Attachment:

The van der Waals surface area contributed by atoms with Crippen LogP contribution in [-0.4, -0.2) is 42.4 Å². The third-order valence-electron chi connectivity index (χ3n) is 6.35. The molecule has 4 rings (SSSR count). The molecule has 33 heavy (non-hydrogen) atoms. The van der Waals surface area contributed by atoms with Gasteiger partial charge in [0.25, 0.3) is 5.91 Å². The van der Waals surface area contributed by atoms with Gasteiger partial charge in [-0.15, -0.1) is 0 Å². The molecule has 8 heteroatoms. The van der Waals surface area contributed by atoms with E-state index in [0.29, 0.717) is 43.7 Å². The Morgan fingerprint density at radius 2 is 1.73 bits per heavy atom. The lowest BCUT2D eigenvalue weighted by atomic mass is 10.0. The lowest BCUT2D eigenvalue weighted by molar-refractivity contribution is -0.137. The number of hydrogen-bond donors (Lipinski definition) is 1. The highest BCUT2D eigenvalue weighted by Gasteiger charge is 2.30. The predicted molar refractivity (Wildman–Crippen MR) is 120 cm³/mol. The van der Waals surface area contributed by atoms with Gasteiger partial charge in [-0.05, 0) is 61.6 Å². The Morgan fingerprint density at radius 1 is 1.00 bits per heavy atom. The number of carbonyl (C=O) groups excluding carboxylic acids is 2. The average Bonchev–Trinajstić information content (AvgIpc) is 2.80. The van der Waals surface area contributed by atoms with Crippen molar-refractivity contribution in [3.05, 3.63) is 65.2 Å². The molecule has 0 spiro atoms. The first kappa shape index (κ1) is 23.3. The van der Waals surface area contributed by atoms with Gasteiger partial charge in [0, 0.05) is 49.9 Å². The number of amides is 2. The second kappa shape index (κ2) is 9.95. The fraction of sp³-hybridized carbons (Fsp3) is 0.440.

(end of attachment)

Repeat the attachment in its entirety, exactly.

The van der Waals surface area contributed by atoms with Crippen LogP contribution in [-0.4, -0.2) is 42.4 Å². The third-order valence-electron chi connectivity index (χ3n) is 6.35. The molecule has 4 rings (SSSR count). The molecule has 33 heavy (non-hydrogen) atoms. The van der Waals surface area contributed by atoms with Gasteiger partial charge in [0.25, 0.3) is 5.91 Å². The van der Waals surface area contributed by atoms with Gasteiger partial charge in [-0.15, -0.1) is 0 Å². The molecule has 8 heteroatoms. The van der Waals surface area contributed by atoms with E-state index in [0.29, 0.717) is 43.7 Å². The Morgan fingerprint density at radius 2 is 1.73 bits per heavy atom. The lowest BCUT2D eigenvalue weighted by atomic mass is 10.0. The lowest BCUT2D eigenvalue weighted by molar-refractivity contribution is -0.137. The number of hydrogen-bond donors (Lipinski definition) is 1. The highest BCUT2D eigenvalue weighted by Gasteiger charge is 2.30. The predicted molar refractivity (Wildman–Crippen MR) is 120 cm³/mol. The van der Waals surface area contributed by atoms with Gasteiger partial charge in [-0.05, 0) is 61.6 Å². The Morgan fingerprint density at radius 1 is 1.00 bits per heavy atom. The number of carbonyl (C=O) groups excluding carboxylic acids is 2. The average Bonchev–Trinajstić information content (AvgIpc) is 2.80. The van der Waals surface area contributed by atoms with Crippen molar-refractivity contribution in [3.05, 3.63) is 65.2 Å². The molecule has 0 spiro atoms. The first kappa shape index (κ1) is 23.3. The van der Waals surface area contributed by atoms with Gasteiger partial charge in [0, 0.05) is 49.9 Å². The number of amides is 2. The second kappa shape index (κ2) is 9.95. The fraction of sp³-hybridized carbons (Fsp3) is 0.440.